The main feature of conservation dams, or artificial lakes as they could be more correctly described, is that once constructed and stocked with fish, crops can be taken every year. At subsistence level, fish are caught with rod and line, thus fish can be obtained by all levels of the population, and with only little assistance of extension workers. With little additional extension assistance, annual cash crops can be obtained from small dams by fishing with nets.

As Mortimer (1964) recorded, the magnitude of the annual crop from conservation dams in Zambia is related to the size of the dam; in general small dams give a larger crop per unit area than do large dams. From dams of about four ha (10 acres) production is of the order of 112 kg per ha per annum (100 lb per acre per annum) whereas from dams of 20 to 40 ha (50 to 100 acres) surface area the production is only of the order of 34 kg per ha per annum (30 lb per acre per annum). Potential crops from dams are estimated to be three to four times those actually obtained at present.

Another important feature of conservation dams is that even in areas of poor water fertility, annual crops of at least 112 kg per ha (100 lb per acre) have been obtained from dams of up to 16 ha (40 acres) in surface area.

In 1965 there were nearly 1,000 small water conservation works in Zambia (Table II) mostly with a surface area of 2 to 12 ha (5 to 30 acres) with a total surface area of about 670 ha (16,500 acres) and which produced about 800 tons of fish, mainly at subsistence level. This crop represents nearly 1 kg (actually 2 lb) of fish a week for 16,000 people.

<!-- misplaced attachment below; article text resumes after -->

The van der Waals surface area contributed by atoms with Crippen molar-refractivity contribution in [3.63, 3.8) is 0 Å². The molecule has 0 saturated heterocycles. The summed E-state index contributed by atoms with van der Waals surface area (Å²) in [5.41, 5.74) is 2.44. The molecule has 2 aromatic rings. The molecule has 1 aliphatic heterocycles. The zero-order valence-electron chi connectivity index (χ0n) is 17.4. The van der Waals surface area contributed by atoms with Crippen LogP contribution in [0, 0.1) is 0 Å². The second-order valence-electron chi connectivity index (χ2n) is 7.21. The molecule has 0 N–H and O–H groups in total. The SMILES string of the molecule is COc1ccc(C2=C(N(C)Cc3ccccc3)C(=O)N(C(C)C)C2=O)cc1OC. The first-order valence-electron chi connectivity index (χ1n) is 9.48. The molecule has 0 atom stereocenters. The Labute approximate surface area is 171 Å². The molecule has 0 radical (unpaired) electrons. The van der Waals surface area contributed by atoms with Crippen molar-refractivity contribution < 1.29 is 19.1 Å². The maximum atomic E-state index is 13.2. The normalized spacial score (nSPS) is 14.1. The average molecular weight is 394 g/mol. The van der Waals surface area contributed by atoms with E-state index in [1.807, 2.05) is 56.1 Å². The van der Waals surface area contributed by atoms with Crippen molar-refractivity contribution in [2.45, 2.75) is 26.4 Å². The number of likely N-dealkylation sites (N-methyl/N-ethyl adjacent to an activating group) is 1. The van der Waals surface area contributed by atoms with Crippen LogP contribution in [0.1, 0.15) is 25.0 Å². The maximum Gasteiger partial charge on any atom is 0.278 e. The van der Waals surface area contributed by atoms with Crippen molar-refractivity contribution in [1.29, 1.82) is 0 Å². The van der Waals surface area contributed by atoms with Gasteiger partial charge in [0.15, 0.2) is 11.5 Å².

In many ways it is unfortunate that the majority of conservation dams are constructed primarily for agricultural and other purposes and not for fish production and are located mainly in those areas of greatest farming potential, where the need for additional protein is least.

The advisability of constructing artificial lakes on their merits for fish production is not yet generally accepted in Zambia, possibly because the high capital outlay required must be justified by something more spectacular than fish, such as hydroelectric works, irrigation projects, domestic water supplies or cattle raising.


Zambia, like other developing countries in Africa, at this time has problems in obtaining skilled manpower, has large and varied demands on cash resources and a need to improve the standard of living of people in rural areas. This being so, it is not without significance to try and compare the costs of development of different fish culture methods, their skilled manpower requirements and the long and short term benefits in terms of fish production.

Development costs are always difficult to assess because of the many hidden items such as administration expenses and central services. In making comparisons, only those costs that can be defined clearly are itemized and an allowance is made for undefinable costs.